If you run a business that is operating during the 2020 COVID-19 lockdown, you may be relying on online payment processing systems to keep your business functioning. By knowing what fees exist and how they are charged, you can stay on top of your online merchant account. Here is some basic information on the types of processing fees you may run into.
What is a processing fee?
To begin with, a processing fee consists of money that you pay to merchant accounts online to process your transactions. It’s a little money off the top of every transaction made using your merchant account. E-commerce credit card processors typically use the same basic types of fees to conduct business. Before looking at quoted prices with your merchant account options, it can be helpful to learn about the different fees, so you can make “apples-to-apples” comparisons.
Transaction fee vs. discount rate
In general, all transactions will be subject to both a transaction fee and a discount rate. The transaction fee is is a fixed fee that the merchant pays on every transaction, regardless of how big or how small. The discount rate is the percentage of each transaction that the merchant pays as a fee. For large transactions, the transaction fee may be comparatively insignificant, while the discount fee can be many dollars. For very small transactions, the transaction fee may be a very large percentage of the transaction, while the discount rate will be negligible. If the transaction is low enough (one cent, for example), then the transaction fee may be greater than the transaction amount!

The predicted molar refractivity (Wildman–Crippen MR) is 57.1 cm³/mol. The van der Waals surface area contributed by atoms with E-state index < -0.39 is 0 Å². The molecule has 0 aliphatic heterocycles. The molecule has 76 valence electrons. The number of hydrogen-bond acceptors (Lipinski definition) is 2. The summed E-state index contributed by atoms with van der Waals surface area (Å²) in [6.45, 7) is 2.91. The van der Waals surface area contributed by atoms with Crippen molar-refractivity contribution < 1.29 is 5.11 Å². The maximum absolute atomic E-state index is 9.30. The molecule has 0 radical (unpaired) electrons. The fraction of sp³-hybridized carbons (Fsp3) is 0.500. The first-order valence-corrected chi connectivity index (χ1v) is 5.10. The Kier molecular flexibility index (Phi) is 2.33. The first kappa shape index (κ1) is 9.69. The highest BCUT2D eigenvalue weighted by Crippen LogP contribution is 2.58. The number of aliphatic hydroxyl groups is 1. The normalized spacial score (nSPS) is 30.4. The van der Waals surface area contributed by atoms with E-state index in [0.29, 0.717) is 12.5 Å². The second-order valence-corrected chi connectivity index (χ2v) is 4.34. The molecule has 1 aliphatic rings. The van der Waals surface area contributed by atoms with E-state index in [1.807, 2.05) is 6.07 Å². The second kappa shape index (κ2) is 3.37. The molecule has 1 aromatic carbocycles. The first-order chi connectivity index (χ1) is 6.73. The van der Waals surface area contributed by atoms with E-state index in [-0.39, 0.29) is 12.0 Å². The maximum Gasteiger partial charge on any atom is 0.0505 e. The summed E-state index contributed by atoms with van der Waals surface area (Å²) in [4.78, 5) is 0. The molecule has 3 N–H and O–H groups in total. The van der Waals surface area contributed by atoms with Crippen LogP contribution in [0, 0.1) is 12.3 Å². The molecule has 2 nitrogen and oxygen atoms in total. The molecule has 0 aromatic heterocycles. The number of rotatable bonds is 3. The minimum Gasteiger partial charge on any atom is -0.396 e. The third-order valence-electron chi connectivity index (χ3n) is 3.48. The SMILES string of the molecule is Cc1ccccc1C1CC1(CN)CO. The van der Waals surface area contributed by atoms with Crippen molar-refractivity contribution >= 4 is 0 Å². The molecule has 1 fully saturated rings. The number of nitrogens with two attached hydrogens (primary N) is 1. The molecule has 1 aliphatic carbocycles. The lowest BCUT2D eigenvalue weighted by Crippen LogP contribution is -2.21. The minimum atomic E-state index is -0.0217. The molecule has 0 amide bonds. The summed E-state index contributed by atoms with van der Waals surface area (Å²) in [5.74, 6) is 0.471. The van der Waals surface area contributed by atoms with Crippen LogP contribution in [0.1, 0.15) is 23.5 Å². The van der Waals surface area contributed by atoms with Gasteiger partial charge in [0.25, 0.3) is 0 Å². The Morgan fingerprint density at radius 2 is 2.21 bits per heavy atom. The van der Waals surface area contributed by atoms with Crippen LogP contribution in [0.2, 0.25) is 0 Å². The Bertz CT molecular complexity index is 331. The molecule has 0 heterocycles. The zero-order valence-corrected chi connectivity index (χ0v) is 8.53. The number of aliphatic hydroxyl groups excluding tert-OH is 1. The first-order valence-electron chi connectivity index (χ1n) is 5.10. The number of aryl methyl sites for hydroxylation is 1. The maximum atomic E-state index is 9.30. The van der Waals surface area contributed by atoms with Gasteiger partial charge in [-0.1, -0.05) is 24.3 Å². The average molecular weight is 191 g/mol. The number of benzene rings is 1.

This cost of your transactions is set by credit card companies. Every provider pays the same interchange fees, although each card brand has its own different rates that can be calculated based on a table available online.
To calculate your interchange rate, you’ll have to know how your industry and how the type of transaction being conducted affects the rates. Those in high-risk industries, for instance, are those whose transactions are most likely to be disputed, such as in the gambling industry or pharmaceuticals. These industries may pay higher interchange rates because of the comparative risk to the credit card processors.
If you’re setting up e-commerce credit card processors on your website, you need to know about processing fees so you can budget for them and also negotiate certain fees with your merchant account online. Your payment client may want to help you negotiate if you’re a valuable high-volume business, or they may want to increase your rates because you’re in a high-risk industry.
Either way, you should visit Charge.com for merchant service options and call them at (888) 924-2743 to see what’s out there in terms of merchant accounts online and the tools you need to reduce your processing fees as much as possible.